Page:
EXECUTIVES IN POLITICS
Viktar Fedaseyeu and
No 1762, BAFFI CAREFIN Working Papers from BAFFI CAREFIN, Centre for Applied Research on International Markets Banking Finance and Regulation, Universita' Bocconi, Milano, Italy
Between 1980 and 2014, the share of politicians in federal office who held a corporate executive position prior to being elected increased from 13.5% to 21.2%, while the likelihood that an executive runs for federal elective office doubled over the same period. Firms whose executives win federal elections experience significant positive stock returns around the dates of such elections and around the dates when Congress passes legislation introduced by their former executives. Relative to non-businessman politicians, we show that businessman politicians are not more effective at introducing or passing legislation but are significantly more likely to vote for legislation supported by pro-business interest groups and less likely to vote for legislation supported by labor unions or consumer advocacy groups. Businessman politicians have a 44.4% higher likelihood of winning elections, and executives with a good track record at their firms are more likely to run for political office. Our results indicate that business representatives have increased their direct involvement in the legislative process in the United States and that this involvement may have generated substantial benefits for their firms. American voters appear to value business experience in political candidates, even though, once elected, such candidates are not more effective legislators than other politicians.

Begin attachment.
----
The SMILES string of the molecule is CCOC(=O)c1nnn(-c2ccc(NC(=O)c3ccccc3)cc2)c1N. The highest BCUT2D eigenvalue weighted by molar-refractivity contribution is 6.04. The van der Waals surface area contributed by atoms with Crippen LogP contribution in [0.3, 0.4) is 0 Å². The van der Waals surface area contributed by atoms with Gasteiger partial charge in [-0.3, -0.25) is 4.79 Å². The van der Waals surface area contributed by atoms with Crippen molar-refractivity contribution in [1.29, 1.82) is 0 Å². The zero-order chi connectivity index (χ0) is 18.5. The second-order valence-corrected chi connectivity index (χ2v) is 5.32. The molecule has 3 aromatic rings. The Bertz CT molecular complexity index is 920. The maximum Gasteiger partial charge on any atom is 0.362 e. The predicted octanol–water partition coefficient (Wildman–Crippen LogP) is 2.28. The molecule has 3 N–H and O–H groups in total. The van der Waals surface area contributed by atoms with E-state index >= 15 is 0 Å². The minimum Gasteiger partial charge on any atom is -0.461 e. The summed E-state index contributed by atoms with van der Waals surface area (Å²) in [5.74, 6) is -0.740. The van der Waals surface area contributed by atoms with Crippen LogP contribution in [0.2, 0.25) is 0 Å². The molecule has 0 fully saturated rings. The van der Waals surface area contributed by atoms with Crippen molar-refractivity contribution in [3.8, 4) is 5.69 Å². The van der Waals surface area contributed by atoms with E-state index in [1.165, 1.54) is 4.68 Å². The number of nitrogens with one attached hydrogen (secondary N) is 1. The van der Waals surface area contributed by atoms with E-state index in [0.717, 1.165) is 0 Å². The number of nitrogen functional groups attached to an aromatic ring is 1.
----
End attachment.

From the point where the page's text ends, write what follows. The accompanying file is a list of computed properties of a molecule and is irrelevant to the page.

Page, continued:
Keywords: businessman politicians; executives; corporate political connections (search for similar items in EconPapers)
JEL-codes: G32 G38 D72 G30 (search for similar items in EconPapers)
New Economics Papers: this item is included in nep-cdm and nep-pol
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